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More on Social Networking for Kids

Thanks to all who responded to my last post.  I’d like to try to summarize the responses, which wove threads into the same fabric:  we are being over-protective:

1.  There is a difference between safety and literacy.  Children must learn to survive in this new culture they themselves are creating.  Ignorant children cannot grow up to make informed decisions. Let us promote literacy.  An informative model of e-safety in the UK covers content, contact and commerce.  Digital literacy is one key for children’s safety.  Technical safeguards provide other safety for data and transactions.

2.  There is a difference between institutional safety and child safety.  Let us be clear as to when we are concerned about lawsuits and when we believe it is unsafe for kids.  Rather than locking down the environment under the umbrella of child safety, perhaps we should be investing our energy in preparing our teachers to be good stewards of the environment.  Which leads to point #3..

3.  Modeling is essential.  Our most important work is with teachers, so that they may model appropriate behaviour in an online environment.  And let’s not stop there – our work needs to include parents as well.So thank you again for the thoughtful responses.I would like to re-visit the other dimension to the security issue I raised – that being the security of the technology environment that is provided for schools to use.   One comment suggested that firewalling between the data and student environments solved the issue.  I wish it were as simple.  I’ll discuss this further in a future post!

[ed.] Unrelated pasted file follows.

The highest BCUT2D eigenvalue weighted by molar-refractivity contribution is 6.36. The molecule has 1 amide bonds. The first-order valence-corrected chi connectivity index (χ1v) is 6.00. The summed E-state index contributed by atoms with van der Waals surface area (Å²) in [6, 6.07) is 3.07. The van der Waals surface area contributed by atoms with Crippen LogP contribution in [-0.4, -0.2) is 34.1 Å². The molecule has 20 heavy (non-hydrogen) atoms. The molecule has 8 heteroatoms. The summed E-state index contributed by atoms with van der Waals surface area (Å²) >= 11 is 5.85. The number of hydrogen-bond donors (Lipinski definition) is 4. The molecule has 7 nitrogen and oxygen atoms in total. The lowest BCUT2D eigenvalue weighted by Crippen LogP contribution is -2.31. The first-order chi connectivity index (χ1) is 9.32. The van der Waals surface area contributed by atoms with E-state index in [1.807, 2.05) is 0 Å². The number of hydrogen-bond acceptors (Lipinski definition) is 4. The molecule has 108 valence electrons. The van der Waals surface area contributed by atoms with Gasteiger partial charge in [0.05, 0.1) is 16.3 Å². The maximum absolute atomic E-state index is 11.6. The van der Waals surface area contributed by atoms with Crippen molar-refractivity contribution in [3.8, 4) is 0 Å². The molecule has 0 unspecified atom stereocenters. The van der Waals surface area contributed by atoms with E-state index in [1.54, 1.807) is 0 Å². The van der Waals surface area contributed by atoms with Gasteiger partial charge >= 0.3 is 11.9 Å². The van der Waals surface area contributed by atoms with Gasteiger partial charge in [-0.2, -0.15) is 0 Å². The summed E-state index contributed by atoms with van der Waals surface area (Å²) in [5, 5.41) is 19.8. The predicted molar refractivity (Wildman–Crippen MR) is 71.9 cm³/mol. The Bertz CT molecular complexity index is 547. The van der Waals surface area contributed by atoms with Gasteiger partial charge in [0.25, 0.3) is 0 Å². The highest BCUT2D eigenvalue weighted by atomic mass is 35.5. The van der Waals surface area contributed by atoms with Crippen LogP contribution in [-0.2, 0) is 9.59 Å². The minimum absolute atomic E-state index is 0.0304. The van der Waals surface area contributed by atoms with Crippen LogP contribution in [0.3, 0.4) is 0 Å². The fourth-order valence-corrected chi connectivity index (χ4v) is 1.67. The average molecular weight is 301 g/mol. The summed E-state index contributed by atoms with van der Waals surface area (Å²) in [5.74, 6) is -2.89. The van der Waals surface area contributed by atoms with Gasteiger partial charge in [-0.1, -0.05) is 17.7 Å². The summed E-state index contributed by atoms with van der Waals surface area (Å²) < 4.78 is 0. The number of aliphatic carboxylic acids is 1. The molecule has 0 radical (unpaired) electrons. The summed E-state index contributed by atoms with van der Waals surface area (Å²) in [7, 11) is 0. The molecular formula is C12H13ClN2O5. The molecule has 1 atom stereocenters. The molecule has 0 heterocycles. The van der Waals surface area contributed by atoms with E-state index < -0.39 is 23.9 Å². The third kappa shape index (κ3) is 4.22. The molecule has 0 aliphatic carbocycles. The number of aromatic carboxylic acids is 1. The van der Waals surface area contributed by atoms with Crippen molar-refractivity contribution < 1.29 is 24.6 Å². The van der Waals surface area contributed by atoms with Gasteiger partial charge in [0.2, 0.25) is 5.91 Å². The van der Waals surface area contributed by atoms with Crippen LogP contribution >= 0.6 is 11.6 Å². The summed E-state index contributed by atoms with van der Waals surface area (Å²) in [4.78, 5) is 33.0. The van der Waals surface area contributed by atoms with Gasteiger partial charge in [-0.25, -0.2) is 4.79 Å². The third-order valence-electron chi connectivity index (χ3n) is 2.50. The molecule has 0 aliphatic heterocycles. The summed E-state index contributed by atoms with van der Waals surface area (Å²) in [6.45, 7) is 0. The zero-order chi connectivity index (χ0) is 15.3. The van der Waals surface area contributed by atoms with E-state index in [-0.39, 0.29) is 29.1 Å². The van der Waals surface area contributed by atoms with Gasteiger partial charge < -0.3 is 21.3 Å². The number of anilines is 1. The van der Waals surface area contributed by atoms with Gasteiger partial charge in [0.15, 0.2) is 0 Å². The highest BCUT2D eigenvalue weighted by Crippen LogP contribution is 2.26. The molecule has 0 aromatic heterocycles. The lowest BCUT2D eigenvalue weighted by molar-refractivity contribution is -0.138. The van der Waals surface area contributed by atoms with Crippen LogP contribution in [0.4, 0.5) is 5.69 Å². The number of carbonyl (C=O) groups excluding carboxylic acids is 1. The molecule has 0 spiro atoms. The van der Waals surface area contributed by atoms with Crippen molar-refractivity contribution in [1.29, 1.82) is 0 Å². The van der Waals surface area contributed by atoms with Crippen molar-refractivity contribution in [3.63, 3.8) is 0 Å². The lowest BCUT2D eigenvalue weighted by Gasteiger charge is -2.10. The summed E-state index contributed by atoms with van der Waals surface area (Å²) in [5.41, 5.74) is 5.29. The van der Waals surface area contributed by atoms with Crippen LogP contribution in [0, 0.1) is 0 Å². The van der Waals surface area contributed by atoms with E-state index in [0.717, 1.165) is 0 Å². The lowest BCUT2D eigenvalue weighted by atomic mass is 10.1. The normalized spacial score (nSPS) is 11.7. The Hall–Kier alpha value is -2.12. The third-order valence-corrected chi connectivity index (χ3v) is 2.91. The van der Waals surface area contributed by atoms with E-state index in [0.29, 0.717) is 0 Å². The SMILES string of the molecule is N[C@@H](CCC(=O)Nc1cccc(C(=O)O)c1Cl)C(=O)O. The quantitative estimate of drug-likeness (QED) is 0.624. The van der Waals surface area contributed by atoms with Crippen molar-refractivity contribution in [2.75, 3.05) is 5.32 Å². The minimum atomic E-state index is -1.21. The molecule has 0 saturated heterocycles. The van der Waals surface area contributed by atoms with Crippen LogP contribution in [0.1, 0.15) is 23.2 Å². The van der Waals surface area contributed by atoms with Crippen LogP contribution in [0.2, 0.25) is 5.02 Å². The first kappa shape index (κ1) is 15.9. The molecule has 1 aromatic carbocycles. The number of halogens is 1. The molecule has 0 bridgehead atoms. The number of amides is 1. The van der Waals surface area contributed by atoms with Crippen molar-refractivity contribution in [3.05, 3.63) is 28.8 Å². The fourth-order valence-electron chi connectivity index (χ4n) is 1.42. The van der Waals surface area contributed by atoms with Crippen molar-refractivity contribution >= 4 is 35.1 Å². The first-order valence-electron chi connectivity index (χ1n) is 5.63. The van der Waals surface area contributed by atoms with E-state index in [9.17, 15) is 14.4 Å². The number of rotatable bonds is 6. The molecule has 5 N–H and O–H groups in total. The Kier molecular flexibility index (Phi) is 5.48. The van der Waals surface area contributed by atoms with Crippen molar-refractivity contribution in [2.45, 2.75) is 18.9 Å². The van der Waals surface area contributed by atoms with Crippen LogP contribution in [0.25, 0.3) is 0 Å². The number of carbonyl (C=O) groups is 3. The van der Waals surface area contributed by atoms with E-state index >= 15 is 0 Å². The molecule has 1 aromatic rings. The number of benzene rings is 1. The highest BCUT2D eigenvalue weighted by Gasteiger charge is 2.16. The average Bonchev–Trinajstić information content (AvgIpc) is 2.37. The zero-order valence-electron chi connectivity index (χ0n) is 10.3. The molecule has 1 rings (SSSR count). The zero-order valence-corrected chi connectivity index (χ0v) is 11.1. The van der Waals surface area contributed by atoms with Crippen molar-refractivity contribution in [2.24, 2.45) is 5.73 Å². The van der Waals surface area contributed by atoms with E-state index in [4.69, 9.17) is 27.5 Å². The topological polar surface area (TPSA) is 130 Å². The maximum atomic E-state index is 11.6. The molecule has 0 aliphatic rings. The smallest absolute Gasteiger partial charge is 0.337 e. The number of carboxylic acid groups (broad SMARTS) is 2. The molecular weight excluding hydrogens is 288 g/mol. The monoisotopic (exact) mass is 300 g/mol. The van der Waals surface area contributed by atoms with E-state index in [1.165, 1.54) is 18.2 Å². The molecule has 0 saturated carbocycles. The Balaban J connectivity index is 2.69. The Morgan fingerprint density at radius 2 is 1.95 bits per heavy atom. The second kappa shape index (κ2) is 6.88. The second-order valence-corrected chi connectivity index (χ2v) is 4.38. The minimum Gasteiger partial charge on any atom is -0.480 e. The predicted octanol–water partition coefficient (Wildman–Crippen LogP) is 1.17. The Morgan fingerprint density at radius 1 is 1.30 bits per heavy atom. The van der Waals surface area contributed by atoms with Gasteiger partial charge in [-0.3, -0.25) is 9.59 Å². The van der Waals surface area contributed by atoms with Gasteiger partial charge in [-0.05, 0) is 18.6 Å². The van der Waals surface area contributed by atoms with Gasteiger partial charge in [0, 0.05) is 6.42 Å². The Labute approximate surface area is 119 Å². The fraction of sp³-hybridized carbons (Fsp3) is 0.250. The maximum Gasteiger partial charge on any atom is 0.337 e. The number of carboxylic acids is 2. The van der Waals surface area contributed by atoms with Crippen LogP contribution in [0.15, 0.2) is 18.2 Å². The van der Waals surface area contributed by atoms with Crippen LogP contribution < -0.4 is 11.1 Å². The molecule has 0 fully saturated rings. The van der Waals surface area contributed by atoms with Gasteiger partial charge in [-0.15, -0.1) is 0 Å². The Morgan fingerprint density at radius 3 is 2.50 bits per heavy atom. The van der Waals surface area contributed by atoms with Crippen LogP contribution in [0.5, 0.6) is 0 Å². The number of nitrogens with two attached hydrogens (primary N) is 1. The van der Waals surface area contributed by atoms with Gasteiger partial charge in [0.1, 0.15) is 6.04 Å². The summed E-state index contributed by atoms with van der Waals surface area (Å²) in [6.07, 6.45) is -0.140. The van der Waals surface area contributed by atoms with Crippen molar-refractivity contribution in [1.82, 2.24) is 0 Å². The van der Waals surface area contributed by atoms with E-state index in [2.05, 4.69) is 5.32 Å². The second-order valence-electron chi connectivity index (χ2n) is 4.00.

One Response

  1. “One comment suggested that firewalling between the data and student environments solved the issue.”

    I didn’t mean to imply that firewalling “solved the issue” but only to point out that we often confuse system security with user security. The only way to make a system totally secure is to make it totally unusable. The balance is the bugaboo. As a system admin myself, I know only too well the limitations and liabilities of firewalls.

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